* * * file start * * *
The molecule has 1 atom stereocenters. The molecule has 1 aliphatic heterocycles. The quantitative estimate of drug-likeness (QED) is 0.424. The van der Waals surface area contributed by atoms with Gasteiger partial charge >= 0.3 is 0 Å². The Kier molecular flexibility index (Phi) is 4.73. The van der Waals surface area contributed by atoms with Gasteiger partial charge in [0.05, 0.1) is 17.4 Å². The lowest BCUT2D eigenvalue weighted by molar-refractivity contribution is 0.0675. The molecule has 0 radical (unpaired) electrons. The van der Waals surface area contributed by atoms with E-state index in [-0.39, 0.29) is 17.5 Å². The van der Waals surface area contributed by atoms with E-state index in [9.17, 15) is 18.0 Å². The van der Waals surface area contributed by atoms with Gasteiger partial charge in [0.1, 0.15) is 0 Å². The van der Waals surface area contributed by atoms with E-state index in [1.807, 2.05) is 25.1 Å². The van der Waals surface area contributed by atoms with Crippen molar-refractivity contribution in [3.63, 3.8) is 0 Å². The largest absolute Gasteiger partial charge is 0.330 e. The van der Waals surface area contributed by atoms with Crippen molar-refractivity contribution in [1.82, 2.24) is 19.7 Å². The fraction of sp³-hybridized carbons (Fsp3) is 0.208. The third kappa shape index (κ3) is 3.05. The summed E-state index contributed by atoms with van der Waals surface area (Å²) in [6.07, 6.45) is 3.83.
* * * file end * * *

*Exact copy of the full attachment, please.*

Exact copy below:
The molecule has 1 atom stereocenters. The molecule has 1 aliphatic heterocycles. The quantitative estimate of drug-likeness (QED) is 0.424. The van der Waals surface area contributed by atoms with Gasteiger partial charge >= 0.3 is 0 Å². The Kier molecular flexibility index (Phi) is 4.73. The van der Waals surface area contributed by atoms with Gasteiger partial charge in [0.05, 0.1) is 17.4 Å². The lowest BCUT2D eigenvalue weighted by molar-refractivity contribution is 0.0675. The molecule has 0 radical (unpaired) electrons. The van der Waals surface area contributed by atoms with E-state index in [-0.39, 0.29) is 17.5 Å². The van der Waals surface area contributed by atoms with E-state index in [9.17, 15) is 18.0 Å². The van der Waals surface area contributed by atoms with Gasteiger partial charge in [0.1, 0.15) is 0 Å². The van der Waals surface area contributed by atoms with E-state index in [1.807, 2.05) is 25.1 Å². The van der Waals surface area contributed by atoms with Crippen molar-refractivity contribution in [3.63, 3.8) is 0 Å². The largest absolute Gasteiger partial charge is 0.330 e. The van der Waals surface area contributed by atoms with Crippen molar-refractivity contribution in [1.82, 2.24) is 19.7 Å². The fraction of sp³-hybridized carbons (Fsp3) is 0.208. The third kappa shape index (κ3) is 3.05. The summed E-state index contributed by atoms with van der Waals surface area (Å²) in [6.07, 6.45) is 3.83.